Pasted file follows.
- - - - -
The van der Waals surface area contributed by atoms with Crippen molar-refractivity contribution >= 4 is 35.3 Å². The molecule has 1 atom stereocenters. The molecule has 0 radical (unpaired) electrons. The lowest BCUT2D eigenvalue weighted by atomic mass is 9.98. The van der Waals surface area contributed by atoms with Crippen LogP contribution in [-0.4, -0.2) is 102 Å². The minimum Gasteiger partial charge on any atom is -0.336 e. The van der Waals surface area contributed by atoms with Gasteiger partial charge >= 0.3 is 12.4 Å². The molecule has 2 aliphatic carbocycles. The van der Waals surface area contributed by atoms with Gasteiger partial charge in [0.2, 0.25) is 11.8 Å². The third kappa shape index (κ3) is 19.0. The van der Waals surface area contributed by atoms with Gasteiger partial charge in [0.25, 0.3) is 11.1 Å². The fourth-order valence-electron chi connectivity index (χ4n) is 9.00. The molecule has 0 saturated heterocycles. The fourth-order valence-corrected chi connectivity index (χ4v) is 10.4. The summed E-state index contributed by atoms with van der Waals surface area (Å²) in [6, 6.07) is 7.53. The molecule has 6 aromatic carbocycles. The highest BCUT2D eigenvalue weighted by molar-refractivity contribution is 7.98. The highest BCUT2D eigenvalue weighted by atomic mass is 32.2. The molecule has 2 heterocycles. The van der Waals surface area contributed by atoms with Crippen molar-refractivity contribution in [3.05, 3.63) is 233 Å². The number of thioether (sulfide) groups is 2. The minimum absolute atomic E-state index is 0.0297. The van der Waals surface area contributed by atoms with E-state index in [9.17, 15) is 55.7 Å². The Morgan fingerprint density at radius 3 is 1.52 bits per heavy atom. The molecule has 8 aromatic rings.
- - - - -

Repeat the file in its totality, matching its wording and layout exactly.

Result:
The van der Waals surface area contributed by atoms with Crippen molar-refractivity contribution >= 4 is 35.3 Å². The molecule has 1 atom stereocenters. The molecule has 0 radical (unpaired) electrons. The lowest BCUT2D eigenvalue weighted by atomic mass is 9.98. The van der Waals surface area contributed by atoms with Crippen LogP contribution in [-0.4, -0.2) is 102 Å². The minimum Gasteiger partial charge on any atom is -0.336 e. The van der Waals surface area contributed by atoms with Gasteiger partial charge >= 0.3 is 12.4 Å². The molecule has 2 aliphatic carbocycles. The van der Waals surface area contributed by atoms with Gasteiger partial charge in [0.2, 0.25) is 11.8 Å². The third kappa shape index (κ3) is 19.0. The van der Waals surface area contributed by atoms with Gasteiger partial charge in [0.25, 0.3) is 11.1 Å². The fourth-order valence-electron chi connectivity index (χ4n) is 9.00. The molecule has 0 saturated heterocycles. The fourth-order valence-corrected chi connectivity index (χ4v) is 10.4. The summed E-state index contributed by atoms with van der Waals surface area (Å²) in [6, 6.07) is 7.53. The molecule has 6 aromatic carbocycles. The highest BCUT2D eigenvalue weighted by molar-refractivity contribution is 7.98. The highest BCUT2D eigenvalue weighted by atomic mass is 32.2. The molecule has 2 heterocycles. The van der Waals surface area contributed by atoms with Crippen molar-refractivity contribution in [3.05, 3.63) is 233 Å². The number of thioether (sulfide) groups is 2. The minimum absolute atomic E-state index is 0.0297. The van der Waals surface area contributed by atoms with E-state index in [9.17, 15) is 55.7 Å². The Morgan fingerprint density at radius 3 is 1.52 bits per heavy atom. The molecule has 8 aromatic rings.